Thought for the Month (July 2007)

"A Postcard from Cromer"

Dear Friends,

As I write this, Diana and I are enjoying our annual holiday at the seaside. Sun (some rain), sands, one pier, a dozen crab-boats and, for those who know me well, not one but three second-hand book shops what joy!

This holiday experience is a bit different, especially for Diana, who three weeks ago broke her leg. Steps to the promenade become a different proposition when you have your leg in plaster and you are on crutches. We have both become very aware of the problems some people face in gaining access to places and buildings.

As Selwyn Hughes, that great Bible commentator and pastor once said, "Empathy an objective awareness of another's feelings or behaviour differs from just sympathy, which is the subjective identification of the feelings or behaviour of another." It's getting right inside another's head and experiencing the pain yourself. Come to think of it, that's just what God did, when through the incarnation and in the person of Jesus Christ, He took upon Himself our human form and endured all that suffering and even death death on a cross for us.

We've met some lovely people here on holiday, some, like us having a break, some working. It's so much easier when you can communicate in the same language, even if it's spoken with a Norfolk accent. Just recently we met Vilma and her husband covering a Saturday duty in a charity/Christian book shop. Retired, they both travel from Norwich to help out. They describe themselves as semi-detached Methodists.

Vilma shared a story with us. One Sunday morning they were at home, intending to visit and worship at a small country chapel in the afternoon. Finding herself at home in the morning, Vilma sat down with her Bible to read about the promises of God.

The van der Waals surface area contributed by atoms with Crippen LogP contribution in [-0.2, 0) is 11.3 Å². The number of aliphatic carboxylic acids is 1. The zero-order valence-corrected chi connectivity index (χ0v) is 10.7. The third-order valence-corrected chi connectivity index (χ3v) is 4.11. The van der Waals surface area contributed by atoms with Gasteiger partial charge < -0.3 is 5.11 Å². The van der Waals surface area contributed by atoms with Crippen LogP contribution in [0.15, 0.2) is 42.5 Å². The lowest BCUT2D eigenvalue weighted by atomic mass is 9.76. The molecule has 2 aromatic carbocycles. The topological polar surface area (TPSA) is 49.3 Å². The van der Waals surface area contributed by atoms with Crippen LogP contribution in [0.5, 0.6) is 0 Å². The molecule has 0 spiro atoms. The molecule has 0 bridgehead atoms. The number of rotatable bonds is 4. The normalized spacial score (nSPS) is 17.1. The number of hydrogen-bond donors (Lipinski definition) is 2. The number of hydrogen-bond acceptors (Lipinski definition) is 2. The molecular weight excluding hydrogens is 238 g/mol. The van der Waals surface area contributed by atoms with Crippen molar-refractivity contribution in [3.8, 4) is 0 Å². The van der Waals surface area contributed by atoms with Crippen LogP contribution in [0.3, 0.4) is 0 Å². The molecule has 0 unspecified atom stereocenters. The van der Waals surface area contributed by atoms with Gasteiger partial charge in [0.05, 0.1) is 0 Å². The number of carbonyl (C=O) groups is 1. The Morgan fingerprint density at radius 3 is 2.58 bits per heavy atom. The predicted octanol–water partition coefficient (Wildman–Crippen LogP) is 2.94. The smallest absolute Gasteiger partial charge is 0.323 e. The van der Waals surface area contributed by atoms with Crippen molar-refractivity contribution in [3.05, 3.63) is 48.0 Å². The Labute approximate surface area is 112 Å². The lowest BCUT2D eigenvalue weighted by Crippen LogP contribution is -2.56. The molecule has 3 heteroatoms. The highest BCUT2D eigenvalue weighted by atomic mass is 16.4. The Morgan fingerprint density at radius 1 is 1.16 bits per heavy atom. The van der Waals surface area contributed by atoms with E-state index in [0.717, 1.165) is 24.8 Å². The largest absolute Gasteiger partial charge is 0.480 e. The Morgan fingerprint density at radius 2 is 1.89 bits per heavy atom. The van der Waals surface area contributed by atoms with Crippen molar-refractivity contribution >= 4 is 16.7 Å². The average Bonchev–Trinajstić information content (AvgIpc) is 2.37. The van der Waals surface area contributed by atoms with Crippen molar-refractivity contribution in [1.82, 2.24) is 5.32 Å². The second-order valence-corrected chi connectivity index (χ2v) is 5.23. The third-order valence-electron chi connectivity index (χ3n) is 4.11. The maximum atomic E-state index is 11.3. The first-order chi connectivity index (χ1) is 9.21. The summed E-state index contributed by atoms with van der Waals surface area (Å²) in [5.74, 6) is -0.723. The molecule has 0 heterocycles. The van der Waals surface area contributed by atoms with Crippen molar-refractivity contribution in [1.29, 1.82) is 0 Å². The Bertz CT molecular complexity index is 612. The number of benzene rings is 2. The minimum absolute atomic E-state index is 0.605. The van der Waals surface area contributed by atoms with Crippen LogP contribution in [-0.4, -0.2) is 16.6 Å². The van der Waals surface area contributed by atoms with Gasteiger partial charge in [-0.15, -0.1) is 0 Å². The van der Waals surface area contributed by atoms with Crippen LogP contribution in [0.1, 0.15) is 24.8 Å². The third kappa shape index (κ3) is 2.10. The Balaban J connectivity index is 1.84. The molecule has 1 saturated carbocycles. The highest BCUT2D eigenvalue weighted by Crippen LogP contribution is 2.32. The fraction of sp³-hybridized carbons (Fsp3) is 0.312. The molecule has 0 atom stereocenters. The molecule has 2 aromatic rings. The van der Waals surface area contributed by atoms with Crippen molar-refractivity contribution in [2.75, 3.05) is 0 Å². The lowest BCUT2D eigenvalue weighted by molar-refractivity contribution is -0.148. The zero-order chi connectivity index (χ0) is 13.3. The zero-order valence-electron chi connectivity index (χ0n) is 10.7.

Later in the afternoon, they found they were running a little late, and by the time they got to the chapel they thought the service would have started so they would creep quietly in and sit at the back. Imagine their surprise when, on opening the chapel door, a lady cried out "Alleluia, praise the Lord! The preacher has arrived!" It turns out the visiting preacher who was to have taken both Sunday services was taken poorly after lunch and had returned home. In fact, the congregation had gathered, believing that someone would be sent to bring them the 'Word of God' and that someone was Vilma, who spoke on the promises of God. Vilma told us she's not really a preacher, but that God had blessed and used her that day.

Should we be surprised? I don't really think so, for down through human history God has amazed humanity with His concern, love, grace and mercy, which He has poured out on us.

We thank God for giving us a holiday, and we hope and pray that you will be able to enjoy some of the same this summer in order to refresh yourselves.

Thank you to all our three Churches in the Tunbridge Wells group, where I have recently been in the past months. It was good to be with you, and to share in worship and fellowship. Thanks also for one of the best-attended Songs of Praise services at Hawkenbury. Well done to everyone concerned.

Well, that's all for now. See you all soon when we get home.

God bless,

Pastor Richard and Diana Blackwell

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Tunbridge Wells United Reformed Church